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zeppelincheetah

What are your opinions on Walking into Clarksdale?

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Love the Page quote at the end of that interview: "That's the only thing I do like about country music!"

Considering just how prominent the pedal steel is in most country music, I'd say that covers a whole lot of territory.

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Terrible production; mostly good songs; better than ITTOD.

What I found most interesting was the contrast in the production values between the songs on the album, and the 'B' sides (which had minimal Albini involvement).

I think the album itself is muddy and lifeless (apart from 'heart in your hand, which is lush - shame about the fumbled vocals), but found 'the window' really breathed... (and that was apparently produced/mixed by Charlie Jones if my memory serves.)

The whole album could do with some judicious editing and re-mixing, and then I think the songs would really shine.

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Phenomenal album. Shining in the Light, When the World Was Young, Please Read the Letter, Burning Up, and When I Was a Child are all killer tunes. The whole album is great from start to finish.

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Old thread, but due for another visit. I bought WIC on the day it came out, and have it on CD and vinyl. I love it, and would give it an 8 out of 10. Although not a Zep album, it takes the ITTOD approach and develops it further. I love the fact that Page is taking a softer stance in the music, and it really allows the listener to concentrate on his rhythm and orchestration abilities, apart from being center stage and loud, as we have become accustomed to. Page has so much talent, and I love hearing him in this capacity. There are a lot of different aspects to this album, including the eastern influenced Most High, blues, rock, orchestrations, and even some nods to the past including ITTOD and Little Games. Walking is a brilliant album on so many levels, and my favorite post Zeppelin release. It was great to see Page change his focus a bit, as it showed a lot of maturity and growth, and I did not miss his out front flash at all. The production was a bit muddy, but I think that this type of album would have been very fitting for Zeppelin if they had continued to grow and develop upon the changes that we saw with ITTOD. In a word: brilliant. So was ITTOD, as both albums exposed another side to the artists who created them.

Edited by The Dark Lord

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Anyone else agree that if they had deleted perhaps 'When I was a Child', 'Upon a Golden Horse' and 'Burning Up' substitute them with 'The Window' and 'Whiskey from the Glass' and 'Rude World' that you now have a very progressive, reaching and INTERESTING new album (granted Mr. Lee have been doing lot of drum pad triggering live in this case BUT......)?

Edited by hitchslap

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I've been listening to this album a lot lately, along with Coverdale Page. Walking into Clarksdale has always been a cherished disc and I love everything about it. Having just listened to Most High, I am struck by what a powerful and intense song it is, and the fact that Page and Plant (and Jones a bit too) really defined that eastern influenced sub-genre of heavy rock. They are unrivaled in this area, and they may in fact be the only contemporary western heavy rock artists to make a claim on this type of music. I love the fact that this style and influence has run through so much of their music over the years. Songs such as Friends, Fours Sticks, Kashmir, In the Evening (intro), and Most High are truly enhanced by this aspect. Albums such as Unledded are founded on it. There isn't a bad example or flawed application of this style in their catalogue, and I only wish they did more of it in the Zeppelin years.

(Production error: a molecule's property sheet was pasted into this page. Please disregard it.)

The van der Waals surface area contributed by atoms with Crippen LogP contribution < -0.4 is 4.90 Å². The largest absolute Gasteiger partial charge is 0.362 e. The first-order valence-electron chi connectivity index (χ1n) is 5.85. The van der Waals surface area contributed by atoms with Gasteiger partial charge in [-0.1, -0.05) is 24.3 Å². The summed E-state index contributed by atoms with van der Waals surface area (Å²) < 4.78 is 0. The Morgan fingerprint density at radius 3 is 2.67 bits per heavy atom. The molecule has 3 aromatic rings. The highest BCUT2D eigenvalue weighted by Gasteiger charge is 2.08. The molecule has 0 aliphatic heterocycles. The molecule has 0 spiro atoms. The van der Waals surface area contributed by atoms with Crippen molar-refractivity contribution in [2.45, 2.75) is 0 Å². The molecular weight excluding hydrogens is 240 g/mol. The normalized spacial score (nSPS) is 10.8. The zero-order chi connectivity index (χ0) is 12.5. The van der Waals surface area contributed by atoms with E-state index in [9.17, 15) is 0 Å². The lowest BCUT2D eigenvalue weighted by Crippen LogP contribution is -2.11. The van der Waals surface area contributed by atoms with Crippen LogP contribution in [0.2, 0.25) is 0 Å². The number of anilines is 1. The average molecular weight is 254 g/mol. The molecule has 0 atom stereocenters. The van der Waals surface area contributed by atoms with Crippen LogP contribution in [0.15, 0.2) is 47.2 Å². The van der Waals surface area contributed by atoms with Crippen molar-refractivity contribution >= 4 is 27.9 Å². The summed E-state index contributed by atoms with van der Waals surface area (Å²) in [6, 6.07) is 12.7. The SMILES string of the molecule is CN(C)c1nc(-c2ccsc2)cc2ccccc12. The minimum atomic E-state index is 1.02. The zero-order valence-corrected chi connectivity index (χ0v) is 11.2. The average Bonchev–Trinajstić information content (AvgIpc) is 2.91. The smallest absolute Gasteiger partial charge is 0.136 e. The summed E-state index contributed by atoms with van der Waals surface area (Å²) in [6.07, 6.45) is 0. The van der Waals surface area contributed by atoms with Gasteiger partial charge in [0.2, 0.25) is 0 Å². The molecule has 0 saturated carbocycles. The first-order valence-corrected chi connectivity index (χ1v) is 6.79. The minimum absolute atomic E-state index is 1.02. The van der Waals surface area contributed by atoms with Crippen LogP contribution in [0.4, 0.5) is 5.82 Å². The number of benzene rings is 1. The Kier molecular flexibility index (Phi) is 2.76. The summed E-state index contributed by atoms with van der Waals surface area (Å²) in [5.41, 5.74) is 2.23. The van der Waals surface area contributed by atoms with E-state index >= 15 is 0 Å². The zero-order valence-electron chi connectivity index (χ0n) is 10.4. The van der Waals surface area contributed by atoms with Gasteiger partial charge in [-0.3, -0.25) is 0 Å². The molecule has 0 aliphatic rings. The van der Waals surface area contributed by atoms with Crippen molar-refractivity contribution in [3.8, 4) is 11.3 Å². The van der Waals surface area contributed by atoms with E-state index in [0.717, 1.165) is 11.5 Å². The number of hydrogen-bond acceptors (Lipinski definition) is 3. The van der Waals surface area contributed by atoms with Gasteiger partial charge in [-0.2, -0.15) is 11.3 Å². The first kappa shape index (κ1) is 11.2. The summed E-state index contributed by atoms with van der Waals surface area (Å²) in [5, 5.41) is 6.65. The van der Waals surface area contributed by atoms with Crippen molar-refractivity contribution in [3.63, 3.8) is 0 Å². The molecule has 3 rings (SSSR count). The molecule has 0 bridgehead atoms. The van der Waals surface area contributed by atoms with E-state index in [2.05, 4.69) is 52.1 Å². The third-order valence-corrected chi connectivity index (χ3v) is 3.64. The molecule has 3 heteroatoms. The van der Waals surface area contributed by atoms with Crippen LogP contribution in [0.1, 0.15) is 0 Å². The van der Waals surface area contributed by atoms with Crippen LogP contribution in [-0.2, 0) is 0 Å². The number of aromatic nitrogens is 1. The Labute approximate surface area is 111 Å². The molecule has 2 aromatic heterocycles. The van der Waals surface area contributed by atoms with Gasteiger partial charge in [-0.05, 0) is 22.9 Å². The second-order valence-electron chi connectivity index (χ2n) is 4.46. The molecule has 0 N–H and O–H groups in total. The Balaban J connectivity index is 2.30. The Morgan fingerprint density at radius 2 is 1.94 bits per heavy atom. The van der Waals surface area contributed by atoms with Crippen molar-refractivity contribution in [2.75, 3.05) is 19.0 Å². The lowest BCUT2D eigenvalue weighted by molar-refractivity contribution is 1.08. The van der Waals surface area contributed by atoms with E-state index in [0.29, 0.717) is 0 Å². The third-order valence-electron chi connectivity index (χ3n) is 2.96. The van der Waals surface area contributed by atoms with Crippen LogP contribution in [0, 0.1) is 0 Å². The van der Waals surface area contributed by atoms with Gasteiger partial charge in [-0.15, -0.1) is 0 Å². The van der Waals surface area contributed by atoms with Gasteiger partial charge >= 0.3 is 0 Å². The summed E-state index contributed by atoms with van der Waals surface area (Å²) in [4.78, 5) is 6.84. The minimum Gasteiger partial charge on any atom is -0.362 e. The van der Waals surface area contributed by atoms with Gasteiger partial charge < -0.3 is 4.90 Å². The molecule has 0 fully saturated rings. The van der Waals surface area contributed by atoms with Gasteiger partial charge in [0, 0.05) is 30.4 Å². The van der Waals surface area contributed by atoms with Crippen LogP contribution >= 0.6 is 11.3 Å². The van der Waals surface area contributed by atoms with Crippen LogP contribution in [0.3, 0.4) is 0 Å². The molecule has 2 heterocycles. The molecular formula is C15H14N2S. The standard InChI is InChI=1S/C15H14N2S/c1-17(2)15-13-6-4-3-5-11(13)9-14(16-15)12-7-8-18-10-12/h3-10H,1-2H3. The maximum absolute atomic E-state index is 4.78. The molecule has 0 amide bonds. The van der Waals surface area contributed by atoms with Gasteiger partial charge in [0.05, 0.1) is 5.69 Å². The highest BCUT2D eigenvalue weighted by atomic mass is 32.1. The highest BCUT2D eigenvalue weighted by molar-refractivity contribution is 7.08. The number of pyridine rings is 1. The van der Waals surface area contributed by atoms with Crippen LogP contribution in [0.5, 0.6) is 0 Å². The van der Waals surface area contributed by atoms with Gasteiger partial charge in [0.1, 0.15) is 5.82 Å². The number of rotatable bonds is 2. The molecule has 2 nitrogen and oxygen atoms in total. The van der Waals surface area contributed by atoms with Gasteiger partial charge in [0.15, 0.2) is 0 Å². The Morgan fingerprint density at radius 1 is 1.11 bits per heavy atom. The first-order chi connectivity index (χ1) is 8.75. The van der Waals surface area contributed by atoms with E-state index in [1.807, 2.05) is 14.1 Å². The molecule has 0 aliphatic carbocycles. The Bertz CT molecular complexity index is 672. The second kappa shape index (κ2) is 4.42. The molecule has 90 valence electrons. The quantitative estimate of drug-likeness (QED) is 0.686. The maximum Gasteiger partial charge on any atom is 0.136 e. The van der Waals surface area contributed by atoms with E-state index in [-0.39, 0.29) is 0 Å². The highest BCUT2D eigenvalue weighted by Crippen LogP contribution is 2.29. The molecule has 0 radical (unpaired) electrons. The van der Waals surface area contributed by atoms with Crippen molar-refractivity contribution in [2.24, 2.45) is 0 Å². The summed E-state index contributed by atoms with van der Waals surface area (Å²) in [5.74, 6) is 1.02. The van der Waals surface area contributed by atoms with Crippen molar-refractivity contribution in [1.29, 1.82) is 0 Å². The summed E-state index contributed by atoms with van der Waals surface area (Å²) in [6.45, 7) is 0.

Edited by The Dark Lord

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I went back and listened again, and I'm sorry Albinis production just sucked all the power out of the album, just terrible production.

Roberts voice sounds weak and thin, it just doesn't work for me.

Jimmy sounds too constrained, where's the guitar army?

Charlie Jones, bleh. Michael Lees drums sound flat and one dimensional.

Still can't get into it.

This is one album that would benefit greatly from a remix.

Edited by bluecongo

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I've been revisiting this album recently - I can safely say its now one of my favourite post Zeppelin releases, however this is after a rather long time of not really 'getting it' so to speak. Whilst Jimmy may not be in full lead guitar god mode on it I think there's some great playing to be found. I think if you don't go in expecting a Zeppelin album you won't be disappointed and I admire them for doing something different and not just doing the obvious. I wish Robert would play some stuff from it in his solo sets.

Edited by LesPaulPlayer

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Love this album.

For my money, "Burning Up" is one of the hottest Page guitar tracks in his entire post-Zeppelin career. He's on FIRE! Should've been a single. Don't know WTF Atlantic was thinking missing out on that one... :ahhh:

Saw Page/Plant numerous times on the `95 tour and they were brilliant. But they were never better than they were on the `98 tour, IMHO.